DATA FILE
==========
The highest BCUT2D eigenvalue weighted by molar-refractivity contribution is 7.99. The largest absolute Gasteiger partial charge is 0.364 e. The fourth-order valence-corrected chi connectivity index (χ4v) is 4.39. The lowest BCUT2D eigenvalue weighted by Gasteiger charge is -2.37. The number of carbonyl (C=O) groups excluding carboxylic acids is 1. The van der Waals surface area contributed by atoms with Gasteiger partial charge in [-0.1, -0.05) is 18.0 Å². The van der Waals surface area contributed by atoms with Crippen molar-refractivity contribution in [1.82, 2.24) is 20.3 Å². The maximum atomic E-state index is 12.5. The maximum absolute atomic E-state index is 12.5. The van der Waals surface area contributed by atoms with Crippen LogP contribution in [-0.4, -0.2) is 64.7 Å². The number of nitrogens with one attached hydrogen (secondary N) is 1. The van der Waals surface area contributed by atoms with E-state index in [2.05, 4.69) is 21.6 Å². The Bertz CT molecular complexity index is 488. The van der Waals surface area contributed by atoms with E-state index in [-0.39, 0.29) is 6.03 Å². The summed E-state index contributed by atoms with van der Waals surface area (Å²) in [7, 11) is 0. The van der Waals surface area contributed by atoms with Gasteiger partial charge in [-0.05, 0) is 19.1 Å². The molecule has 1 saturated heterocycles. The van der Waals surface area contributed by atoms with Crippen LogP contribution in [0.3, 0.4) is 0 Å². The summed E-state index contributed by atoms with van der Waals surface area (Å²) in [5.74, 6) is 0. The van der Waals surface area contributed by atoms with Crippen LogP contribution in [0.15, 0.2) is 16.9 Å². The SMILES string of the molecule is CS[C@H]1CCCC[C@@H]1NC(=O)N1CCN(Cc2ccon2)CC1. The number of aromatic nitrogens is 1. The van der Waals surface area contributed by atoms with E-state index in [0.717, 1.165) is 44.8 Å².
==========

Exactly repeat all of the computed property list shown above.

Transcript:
The highest BCUT2D eigenvalue weighted by molar-refractivity contribution is 7.99. The largest absolute Gasteiger partial charge is 0.364 e. The fourth-order valence-corrected chi connectivity index (χ4v) is 4.39. The lowest BCUT2D eigenvalue weighted by Gasteiger charge is -2.37. The number of carbonyl (C=O) groups excluding carboxylic acids is 1. The van der Waals surface area contributed by atoms with Gasteiger partial charge in [-0.1, -0.05) is 18.0 Å². The van der Waals surface area contributed by atoms with Crippen molar-refractivity contribution in [1.82, 2.24) is 20.3 Å². The maximum atomic E-state index is 12.5. The maximum absolute atomic E-state index is 12.5. The van der Waals surface area contributed by atoms with Crippen LogP contribution in [-0.4, -0.2) is 64.7 Å². The number of nitrogens with one attached hydrogen (secondary N) is 1. The van der Waals surface area contributed by atoms with E-state index in [2.05, 4.69) is 21.6 Å². The Bertz CT molecular complexity index is 488. The van der Waals surface area contributed by atoms with E-state index in [-0.39, 0.29) is 6.03 Å². The summed E-state index contributed by atoms with van der Waals surface area (Å²) in [7, 11) is 0. The van der Waals surface area contributed by atoms with Gasteiger partial charge in [-0.05, 0) is 19.1 Å². The molecule has 1 saturated heterocycles. The van der Waals surface area contributed by atoms with Crippen LogP contribution in [0.3, 0.4) is 0 Å². The summed E-state index contributed by atoms with van der Waals surface area (Å²) in [5.74, 6) is 0. The van der Waals surface area contributed by atoms with Crippen LogP contribution in [0.15, 0.2) is 16.9 Å². The SMILES string of the molecule is CS[C@H]1CCCC[C@@H]1NC(=O)N1CCN(Cc2ccon2)CC1. The number of aromatic nitrogens is 1. The van der Waals surface area contributed by atoms with E-state index in [0.717, 1.165) is 44.8 Å².